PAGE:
Arthur: The first thing in Black Metal that inspires me is the powerful and deep atmosphere that it possesses, the energy that the performer channels through their “evil” chords and vocals. Since Black Metal contains many sub-genres within itself, it has the ability to convey almost all emotions and feelings that exist. Black Metal is a mental state; a lifestyle. In my opinion, it’s the only genre in metal, capable of penetrating your body and flowing alongside your blood through all your blood vessels.
Robert: The ideological aspect of Black Metal inspires me the most, the anti-Christian aspect, the aspect of non-acceptance and rejection. It inspires darkness and the radical approach.
TIBM: Your lyrics are inspired by Armenian history and mythology, do you plan on using that concept for future releases and what can you tell us about it?
Robert: Our first album in its entirety is about the Van Kingdom, but our future releases will revolve around the prevalent pagan cultures that existed in ancient Armenia. Our lyrics also address specific historical events that have happened during those times, as such, our future releases will also follow that same thematic approach.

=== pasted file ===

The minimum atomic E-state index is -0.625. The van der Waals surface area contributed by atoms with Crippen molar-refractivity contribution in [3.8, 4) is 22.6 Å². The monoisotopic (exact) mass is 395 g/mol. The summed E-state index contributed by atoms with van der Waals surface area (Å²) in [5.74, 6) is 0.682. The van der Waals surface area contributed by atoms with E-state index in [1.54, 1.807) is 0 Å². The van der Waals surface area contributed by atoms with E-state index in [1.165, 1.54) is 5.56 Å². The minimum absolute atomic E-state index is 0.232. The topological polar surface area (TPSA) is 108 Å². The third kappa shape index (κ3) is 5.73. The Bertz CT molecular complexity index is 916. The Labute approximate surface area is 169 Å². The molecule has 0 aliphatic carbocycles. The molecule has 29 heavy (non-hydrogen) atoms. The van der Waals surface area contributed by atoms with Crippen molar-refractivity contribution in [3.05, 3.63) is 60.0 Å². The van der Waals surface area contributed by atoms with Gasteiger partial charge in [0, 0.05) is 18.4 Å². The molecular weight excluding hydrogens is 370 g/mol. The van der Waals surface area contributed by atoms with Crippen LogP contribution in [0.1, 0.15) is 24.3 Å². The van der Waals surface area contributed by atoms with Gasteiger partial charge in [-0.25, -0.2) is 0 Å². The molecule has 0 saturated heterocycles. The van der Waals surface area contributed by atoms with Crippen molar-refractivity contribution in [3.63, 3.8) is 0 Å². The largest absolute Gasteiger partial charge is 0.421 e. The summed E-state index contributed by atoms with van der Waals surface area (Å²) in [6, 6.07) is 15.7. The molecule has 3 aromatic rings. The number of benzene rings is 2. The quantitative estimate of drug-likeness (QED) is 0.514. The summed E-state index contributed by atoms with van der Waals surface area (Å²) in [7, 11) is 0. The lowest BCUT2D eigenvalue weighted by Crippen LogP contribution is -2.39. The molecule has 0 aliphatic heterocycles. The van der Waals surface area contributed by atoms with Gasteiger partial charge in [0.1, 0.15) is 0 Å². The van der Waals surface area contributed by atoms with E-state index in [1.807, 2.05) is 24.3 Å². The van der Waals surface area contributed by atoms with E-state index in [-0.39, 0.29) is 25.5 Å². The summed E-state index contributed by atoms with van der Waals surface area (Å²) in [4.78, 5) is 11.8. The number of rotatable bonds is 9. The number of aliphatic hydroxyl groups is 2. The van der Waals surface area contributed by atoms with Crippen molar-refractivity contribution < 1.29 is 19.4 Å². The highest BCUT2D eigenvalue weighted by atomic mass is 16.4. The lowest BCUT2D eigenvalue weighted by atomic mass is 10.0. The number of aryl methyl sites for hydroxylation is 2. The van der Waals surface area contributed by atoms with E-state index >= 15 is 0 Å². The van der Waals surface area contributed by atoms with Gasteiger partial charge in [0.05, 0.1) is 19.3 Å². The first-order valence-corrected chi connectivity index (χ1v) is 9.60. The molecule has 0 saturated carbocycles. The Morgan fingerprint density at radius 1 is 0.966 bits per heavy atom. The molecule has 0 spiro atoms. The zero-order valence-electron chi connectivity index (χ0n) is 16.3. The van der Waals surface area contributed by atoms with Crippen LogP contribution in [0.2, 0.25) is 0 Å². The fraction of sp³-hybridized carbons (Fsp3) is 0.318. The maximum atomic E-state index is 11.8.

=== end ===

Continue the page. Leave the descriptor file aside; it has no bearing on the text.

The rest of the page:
Garbis: As Robert said, the first album is entirely about the period of time from our history featuring the Van Kingdom, but as we go forward there are still so many unexplored aspects regarding the different facets of our Pagan history that as a writer it’s very exciting to see what specifically we end up exploring next. One thing to mention though is the amount of effort that really goes into the writing process of our lyrics. Unfortunately, our history is a bumpy one and due to various factors, the amount of tangible historical assets that have remained to us to this day is very limited, especially written and recorded documents. Subsequently, it takes a considerable amount of time, between gathering the necessary materials, going through them in detail, fact checking multiple sources and conducting the necessary translations. All the while transforming and rewriting all these components into an art form, that is both applicable compositionally into our songs and at the same time avoiding turning this into a history lesson, but rather presenting the setting as a journey that our listeners can experience and potentially explore some aspects of our ancient pagan history that’s mostly forgotten.
TIBM: What does Ildaruni mean?
Robert: Ildaruni is the name of the Hrazdan River, as it was known back during the ancient Pagan times. Hrazdan (Ildaruni) is the second largest river in Armenia, and it still flows to this day directly through our city, so it only fits to venerate it for it being an ever existing source of life to our people since civilization existed in these lands.